He couldn't recall much of the ride back to Camelot; only that he had refused to allow anyone else to touch the body or take it from him. His horse had borne the extra weight without a fuss and just followed the other horses without needing direction, allowing Arthur to sit there in a numb haze, cradling his friend against his chest.
He was not sure if anyone had tried to speak to him; if they had, he did not know what they had said and did not much care.
He dimly remembered seeing Gwen's face, expressing first puzzlement, and then growing horror. He remembered the heart-rending cry of grief that had escaped her lips, but there were no words of comfort he could offer.
He remembered Gaius stumbling out of the castle and down the steps, in a terrible, desperate rush to reach the boy who had been like a son to him and somehow fix the irreparable damage.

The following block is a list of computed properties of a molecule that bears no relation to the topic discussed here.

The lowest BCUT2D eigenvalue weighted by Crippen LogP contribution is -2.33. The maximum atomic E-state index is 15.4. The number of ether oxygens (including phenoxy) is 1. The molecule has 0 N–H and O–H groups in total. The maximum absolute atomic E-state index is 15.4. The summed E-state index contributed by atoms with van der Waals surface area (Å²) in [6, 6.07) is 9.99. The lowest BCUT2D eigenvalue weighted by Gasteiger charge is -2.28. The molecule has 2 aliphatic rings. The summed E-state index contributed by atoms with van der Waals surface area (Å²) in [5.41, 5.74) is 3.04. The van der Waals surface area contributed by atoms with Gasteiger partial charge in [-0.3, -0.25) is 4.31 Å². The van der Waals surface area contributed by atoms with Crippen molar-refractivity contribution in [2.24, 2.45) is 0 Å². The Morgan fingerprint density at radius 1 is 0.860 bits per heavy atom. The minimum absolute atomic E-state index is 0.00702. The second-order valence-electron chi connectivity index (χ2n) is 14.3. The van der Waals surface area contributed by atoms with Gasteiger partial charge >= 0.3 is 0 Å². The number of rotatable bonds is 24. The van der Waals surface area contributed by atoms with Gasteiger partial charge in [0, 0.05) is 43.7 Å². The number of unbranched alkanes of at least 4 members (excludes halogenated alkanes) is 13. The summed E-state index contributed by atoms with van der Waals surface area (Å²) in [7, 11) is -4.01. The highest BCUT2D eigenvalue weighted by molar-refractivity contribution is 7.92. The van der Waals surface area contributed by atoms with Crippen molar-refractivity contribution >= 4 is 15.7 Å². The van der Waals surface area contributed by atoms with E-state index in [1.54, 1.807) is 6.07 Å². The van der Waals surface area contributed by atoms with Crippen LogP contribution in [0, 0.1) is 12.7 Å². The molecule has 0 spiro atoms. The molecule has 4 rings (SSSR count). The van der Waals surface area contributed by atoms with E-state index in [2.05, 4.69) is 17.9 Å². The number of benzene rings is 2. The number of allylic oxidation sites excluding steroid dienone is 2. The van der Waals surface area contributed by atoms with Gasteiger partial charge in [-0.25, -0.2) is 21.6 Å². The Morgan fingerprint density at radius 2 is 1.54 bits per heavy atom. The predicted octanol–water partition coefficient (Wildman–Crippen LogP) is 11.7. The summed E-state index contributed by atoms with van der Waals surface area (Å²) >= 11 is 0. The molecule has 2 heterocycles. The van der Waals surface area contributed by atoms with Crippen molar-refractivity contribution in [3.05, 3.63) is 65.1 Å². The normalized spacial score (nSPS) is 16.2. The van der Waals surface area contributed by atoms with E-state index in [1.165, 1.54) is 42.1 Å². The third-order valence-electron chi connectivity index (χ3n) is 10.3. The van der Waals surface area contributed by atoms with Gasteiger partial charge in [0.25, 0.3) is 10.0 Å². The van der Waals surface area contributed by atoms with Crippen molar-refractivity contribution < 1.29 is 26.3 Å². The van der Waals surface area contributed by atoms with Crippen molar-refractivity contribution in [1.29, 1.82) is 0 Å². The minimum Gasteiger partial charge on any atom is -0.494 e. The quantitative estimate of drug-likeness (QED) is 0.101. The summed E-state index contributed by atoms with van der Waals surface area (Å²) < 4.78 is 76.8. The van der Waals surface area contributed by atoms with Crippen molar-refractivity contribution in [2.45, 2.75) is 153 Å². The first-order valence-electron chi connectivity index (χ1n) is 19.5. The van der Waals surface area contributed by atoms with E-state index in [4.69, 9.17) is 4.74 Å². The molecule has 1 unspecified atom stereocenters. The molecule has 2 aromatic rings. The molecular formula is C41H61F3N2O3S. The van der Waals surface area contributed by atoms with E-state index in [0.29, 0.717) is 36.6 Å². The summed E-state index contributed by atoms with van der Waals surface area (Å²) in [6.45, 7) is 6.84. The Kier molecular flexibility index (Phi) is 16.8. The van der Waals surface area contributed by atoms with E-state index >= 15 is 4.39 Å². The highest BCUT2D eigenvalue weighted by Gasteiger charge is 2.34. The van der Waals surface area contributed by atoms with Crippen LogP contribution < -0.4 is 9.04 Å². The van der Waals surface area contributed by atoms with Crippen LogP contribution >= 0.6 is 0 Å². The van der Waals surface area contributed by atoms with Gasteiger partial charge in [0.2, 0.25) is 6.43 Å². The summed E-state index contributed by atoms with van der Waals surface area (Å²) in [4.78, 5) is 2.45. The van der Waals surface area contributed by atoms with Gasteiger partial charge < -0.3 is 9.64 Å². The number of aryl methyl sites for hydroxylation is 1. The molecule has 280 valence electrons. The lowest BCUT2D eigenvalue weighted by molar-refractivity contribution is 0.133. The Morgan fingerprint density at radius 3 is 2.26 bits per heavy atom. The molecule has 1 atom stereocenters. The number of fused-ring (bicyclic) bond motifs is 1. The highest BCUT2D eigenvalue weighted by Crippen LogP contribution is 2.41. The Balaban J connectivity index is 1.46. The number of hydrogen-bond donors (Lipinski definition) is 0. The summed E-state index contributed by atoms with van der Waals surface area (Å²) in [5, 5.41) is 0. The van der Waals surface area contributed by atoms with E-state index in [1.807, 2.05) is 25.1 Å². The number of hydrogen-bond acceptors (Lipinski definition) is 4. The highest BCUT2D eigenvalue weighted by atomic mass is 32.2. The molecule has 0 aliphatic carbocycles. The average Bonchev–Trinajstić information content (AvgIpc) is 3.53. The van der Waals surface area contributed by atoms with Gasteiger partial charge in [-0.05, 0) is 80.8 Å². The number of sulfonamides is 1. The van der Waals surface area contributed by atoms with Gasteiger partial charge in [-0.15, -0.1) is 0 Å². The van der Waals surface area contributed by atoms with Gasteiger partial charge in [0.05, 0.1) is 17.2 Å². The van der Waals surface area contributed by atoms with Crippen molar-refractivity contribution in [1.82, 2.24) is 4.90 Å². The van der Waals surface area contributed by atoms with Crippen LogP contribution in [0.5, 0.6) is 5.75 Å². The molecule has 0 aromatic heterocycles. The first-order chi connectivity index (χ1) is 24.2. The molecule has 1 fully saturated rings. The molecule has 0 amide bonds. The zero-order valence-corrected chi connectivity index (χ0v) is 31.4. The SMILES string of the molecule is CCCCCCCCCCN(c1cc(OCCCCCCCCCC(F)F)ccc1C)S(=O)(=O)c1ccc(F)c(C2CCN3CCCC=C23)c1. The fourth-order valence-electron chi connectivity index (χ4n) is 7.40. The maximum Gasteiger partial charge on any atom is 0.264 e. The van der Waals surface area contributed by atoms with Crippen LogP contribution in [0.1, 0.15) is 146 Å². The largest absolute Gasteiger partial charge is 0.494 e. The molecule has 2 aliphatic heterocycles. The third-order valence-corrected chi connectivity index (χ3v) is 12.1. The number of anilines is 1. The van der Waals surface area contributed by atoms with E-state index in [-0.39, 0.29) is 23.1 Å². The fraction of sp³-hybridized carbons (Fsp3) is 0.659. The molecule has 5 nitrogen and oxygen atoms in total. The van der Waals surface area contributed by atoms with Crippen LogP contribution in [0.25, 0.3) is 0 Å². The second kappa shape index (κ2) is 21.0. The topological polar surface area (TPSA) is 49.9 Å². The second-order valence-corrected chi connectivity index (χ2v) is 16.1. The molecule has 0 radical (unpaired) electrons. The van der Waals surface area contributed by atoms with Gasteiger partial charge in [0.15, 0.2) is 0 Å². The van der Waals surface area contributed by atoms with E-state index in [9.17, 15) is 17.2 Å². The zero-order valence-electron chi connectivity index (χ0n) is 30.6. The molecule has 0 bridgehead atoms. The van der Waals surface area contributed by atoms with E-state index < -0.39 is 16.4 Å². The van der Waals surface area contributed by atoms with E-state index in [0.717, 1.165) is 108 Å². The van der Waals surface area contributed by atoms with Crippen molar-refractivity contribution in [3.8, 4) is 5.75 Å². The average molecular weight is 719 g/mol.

The look on his face when he realised it was too late...
It would haunt Arthur to his grave.
Arthur had finally relinquished his charge to the boy's guardian, and retreated to his chambers, needing to be alone.
No one bothered him.
After long, silent hours spent trying to was the blood off his hands, trying to control and repress the grief that was ripping his insides to shreds, Arthur had fallen asleep.
But now this servant, thinking to be Merlin's replacement and falling dismally short of the bar, had woken him up.
Life goes on, he seemed to be saying silently as he stared at his king. You are still the King of Camelot. You cannot neglect your duties. Those few hours of private mourning yesterday should have been sufficient. You should be over it by now.
Merlin was just a servant.
Just a serving boy, as Uther had called him. A nobody whose life was worth less than Arthur's, just because of the accident of birth.
Merlin had never seemed to care that Arthur was a prince. He had never seemed to treat him any differently because he wore the crown.
But the truth had always been there for Arthur to see if he looked hard enough.